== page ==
More countries should educate refugees in national schools to help them integrate, the United Nations said on Tuesday, praising Chad and
as poor countries setting an example.
About 4 million child refugees were out of school in 2017, the UN's cultural agency, UNESCO, said, which meant they not only lost their right to education but that host nations also missed a chance to integrate people from different communities.
"Experience suggests that the inclusion processes have been very positive," said Manos Antoninis, director of UNESCO's annual Global Education Monitoring Report.
"The longer (refugees) stay separate, the more they feel alienated," he told the Thomson Reuters Foundation.
Wars, persecution and other violence drove a record 68.5 million people from their homes in 2017, the majority uprooted inside their own countries while 25 million were refugees, according to the UN refugee agency.
World leaders agreed in New York in 2016 to ensure that all refugee and migrant children receive education within a few months of arrival in a host country.
But asylum-seeking children in Australia have limited access to education, Rohingya in Bangladesh can only attend separate, non-formal schools, and many refugees in Africa are confined to camps, making it harder to get jobs afterwards, UNESCO said.
"The hope is that in the future governments all over the world will be more reluctant to exclude refugees and put them in separate schools," said Antoninis.
Only six in 10 refugee children were enrolled in primary school and one in four in secondary school last year, UNESCO said.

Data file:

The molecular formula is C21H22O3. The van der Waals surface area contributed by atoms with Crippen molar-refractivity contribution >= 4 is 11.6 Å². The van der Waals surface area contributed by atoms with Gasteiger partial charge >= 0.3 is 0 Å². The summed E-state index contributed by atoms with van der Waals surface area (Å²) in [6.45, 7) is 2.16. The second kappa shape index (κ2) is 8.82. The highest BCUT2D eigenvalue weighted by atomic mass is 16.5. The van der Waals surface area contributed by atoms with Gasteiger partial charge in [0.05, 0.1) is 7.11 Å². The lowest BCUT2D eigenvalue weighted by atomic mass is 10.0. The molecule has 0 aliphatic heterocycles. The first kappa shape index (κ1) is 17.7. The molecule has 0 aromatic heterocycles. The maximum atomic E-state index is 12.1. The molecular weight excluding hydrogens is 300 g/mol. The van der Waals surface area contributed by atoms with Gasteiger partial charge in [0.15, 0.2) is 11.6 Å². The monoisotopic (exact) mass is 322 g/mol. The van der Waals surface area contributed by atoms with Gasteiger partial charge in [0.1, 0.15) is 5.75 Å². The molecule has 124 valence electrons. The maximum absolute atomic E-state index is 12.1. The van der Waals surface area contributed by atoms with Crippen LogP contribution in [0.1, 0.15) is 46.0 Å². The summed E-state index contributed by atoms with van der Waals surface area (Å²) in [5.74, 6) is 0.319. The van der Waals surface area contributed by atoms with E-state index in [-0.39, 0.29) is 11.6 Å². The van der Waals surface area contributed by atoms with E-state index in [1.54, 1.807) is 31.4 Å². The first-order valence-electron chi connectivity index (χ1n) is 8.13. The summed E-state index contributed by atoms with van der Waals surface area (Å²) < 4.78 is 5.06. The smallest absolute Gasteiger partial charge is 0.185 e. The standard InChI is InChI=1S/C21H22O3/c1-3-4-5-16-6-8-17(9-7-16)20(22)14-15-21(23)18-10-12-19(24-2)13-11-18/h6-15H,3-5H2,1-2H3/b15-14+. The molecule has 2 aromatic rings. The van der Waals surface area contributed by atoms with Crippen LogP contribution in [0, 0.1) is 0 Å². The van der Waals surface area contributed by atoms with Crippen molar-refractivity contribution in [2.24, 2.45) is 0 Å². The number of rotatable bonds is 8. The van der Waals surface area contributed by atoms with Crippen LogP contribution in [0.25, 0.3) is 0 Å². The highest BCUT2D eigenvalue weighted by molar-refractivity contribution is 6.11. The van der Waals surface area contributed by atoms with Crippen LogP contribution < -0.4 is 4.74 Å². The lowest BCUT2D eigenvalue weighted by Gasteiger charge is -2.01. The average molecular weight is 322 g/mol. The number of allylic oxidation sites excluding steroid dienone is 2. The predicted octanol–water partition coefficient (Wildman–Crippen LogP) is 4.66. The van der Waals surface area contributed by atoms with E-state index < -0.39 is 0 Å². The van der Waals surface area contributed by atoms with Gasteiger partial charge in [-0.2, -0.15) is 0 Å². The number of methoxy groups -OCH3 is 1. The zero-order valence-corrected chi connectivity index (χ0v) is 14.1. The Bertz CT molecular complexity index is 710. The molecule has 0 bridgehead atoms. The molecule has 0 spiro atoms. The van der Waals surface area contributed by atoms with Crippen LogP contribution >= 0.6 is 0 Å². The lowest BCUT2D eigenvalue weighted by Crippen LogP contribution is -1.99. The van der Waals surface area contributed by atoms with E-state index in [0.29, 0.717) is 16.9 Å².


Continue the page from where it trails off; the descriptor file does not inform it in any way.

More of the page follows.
Uganda, which hosts the largest number of refugees in Africa at 1.4 million, brought humanitarian and development agencies together this year to create mixed schools for refugees and host communities, it said.
Chad, which hosts some 450,000 refugees, has developed a temporary education plan for refugees while it adapts the national system to include them, a first in Africa, UNESCO said.
The government has sent Chadian teachers to refugee camps to ease the transition, and this year converted 108 refugee schools into regular public schools that will also benefit locals, said Antoninis.
It has also trained teachers from among the refugee population to be able to teach in Chadian schools, he said.
But education remains a low priority in many places where people have fled conflict, experts said.
"During emergencies, education is not given the attention it deserves as a life-saving intervention," said Euloge Ishimwe, a spokesman for the International Federation of Red Cross and Red Crescent Societies (IFRC) in Africa.
"Many people do not know that education in emergencies ... brings about a sense of normalcy and hope that in itself can empower communities to protect themselves from harm."